With the acquisition of Boomi this week to add middleware services in the cloud, Dell is signaling its intent to compete across the spectrum of public and private cloud computing services and deployments.
Earlier this year, Dell said it would be bringing to market cloud computing offerings and services based on the Azure cloud computing platform created by Microsoft. Prior to that, Dell had partnered with Canonical to create a turnkey Linux server platform for deployment in cloud computing scenarios using Ubuntu and, most recently, the company rolled out its Virtual Integrated System (VIS) platform for cloud computing.
In addition, Dell has added a number of managed services to its portfolio, including the former Everdream services for managing desktops and the platform from Silverback Technologies that Dell acquired for managing the overall IT environment.
While Dell has yet to put all the parts in place, it’s evident that the company plans to play a big role in helping IT organizations build private clouds while also providing services on public could infrastructure.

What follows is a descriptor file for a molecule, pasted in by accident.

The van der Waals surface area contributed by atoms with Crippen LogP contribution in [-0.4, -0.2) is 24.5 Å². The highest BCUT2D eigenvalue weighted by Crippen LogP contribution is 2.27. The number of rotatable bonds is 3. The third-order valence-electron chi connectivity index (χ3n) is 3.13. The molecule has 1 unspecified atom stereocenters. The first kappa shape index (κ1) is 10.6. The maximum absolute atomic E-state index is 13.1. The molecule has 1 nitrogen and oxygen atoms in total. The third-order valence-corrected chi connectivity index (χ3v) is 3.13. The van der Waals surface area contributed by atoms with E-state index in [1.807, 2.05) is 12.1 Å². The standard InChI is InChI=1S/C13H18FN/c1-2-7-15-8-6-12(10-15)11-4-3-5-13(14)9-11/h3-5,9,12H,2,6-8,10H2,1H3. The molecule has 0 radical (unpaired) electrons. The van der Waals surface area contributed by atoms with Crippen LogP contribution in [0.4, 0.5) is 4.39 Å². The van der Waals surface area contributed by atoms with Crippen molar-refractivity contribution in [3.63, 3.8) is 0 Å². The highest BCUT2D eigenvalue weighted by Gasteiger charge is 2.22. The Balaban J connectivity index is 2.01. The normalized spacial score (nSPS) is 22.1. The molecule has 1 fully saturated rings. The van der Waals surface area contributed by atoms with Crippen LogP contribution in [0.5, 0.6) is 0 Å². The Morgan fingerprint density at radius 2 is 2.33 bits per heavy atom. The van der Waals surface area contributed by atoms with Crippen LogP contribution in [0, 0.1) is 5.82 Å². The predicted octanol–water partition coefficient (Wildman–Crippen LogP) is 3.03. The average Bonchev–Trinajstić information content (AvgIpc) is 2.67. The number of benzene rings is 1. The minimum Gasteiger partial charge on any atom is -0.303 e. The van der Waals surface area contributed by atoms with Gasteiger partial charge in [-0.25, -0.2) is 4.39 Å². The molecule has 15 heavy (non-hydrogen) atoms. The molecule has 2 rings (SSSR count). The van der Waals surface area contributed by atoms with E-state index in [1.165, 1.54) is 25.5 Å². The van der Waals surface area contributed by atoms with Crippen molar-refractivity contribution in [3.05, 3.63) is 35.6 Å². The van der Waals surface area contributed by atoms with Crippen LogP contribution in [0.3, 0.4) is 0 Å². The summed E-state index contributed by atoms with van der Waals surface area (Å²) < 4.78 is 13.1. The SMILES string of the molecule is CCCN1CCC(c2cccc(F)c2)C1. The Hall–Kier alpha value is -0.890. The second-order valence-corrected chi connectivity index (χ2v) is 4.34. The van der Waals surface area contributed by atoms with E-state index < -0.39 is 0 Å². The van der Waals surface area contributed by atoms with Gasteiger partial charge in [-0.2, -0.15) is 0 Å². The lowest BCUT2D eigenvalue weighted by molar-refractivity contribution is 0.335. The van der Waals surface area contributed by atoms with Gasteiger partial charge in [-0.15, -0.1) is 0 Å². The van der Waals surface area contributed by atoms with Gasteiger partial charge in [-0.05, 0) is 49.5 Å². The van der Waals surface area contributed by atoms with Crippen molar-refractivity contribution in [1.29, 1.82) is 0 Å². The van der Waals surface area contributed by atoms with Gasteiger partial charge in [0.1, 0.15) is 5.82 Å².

As these offerings evolve, it’s also clear that Dell will be integrating public and private cloud computing offerings to create a hybrid set of cloud computing services that will span both private and public cloud infrastructure.
Paulette Almaier, vice president and general manager for Dell SMB solutions, says Dell will have a lot more to say about cloud computing in 2011. But what will be interesting to see is how Dell goes about turning cloud computing services into products. The history of Dell is to catch technologies at just the point when they are about to peak in terms of mainstream adoption.
Cloud computing should be hitting its stride in 2011, and as Dell adds its weight to the economics of the cloud, chances are more than fair that pricing for cloud computing services in 2011 will continue to fall rapidly.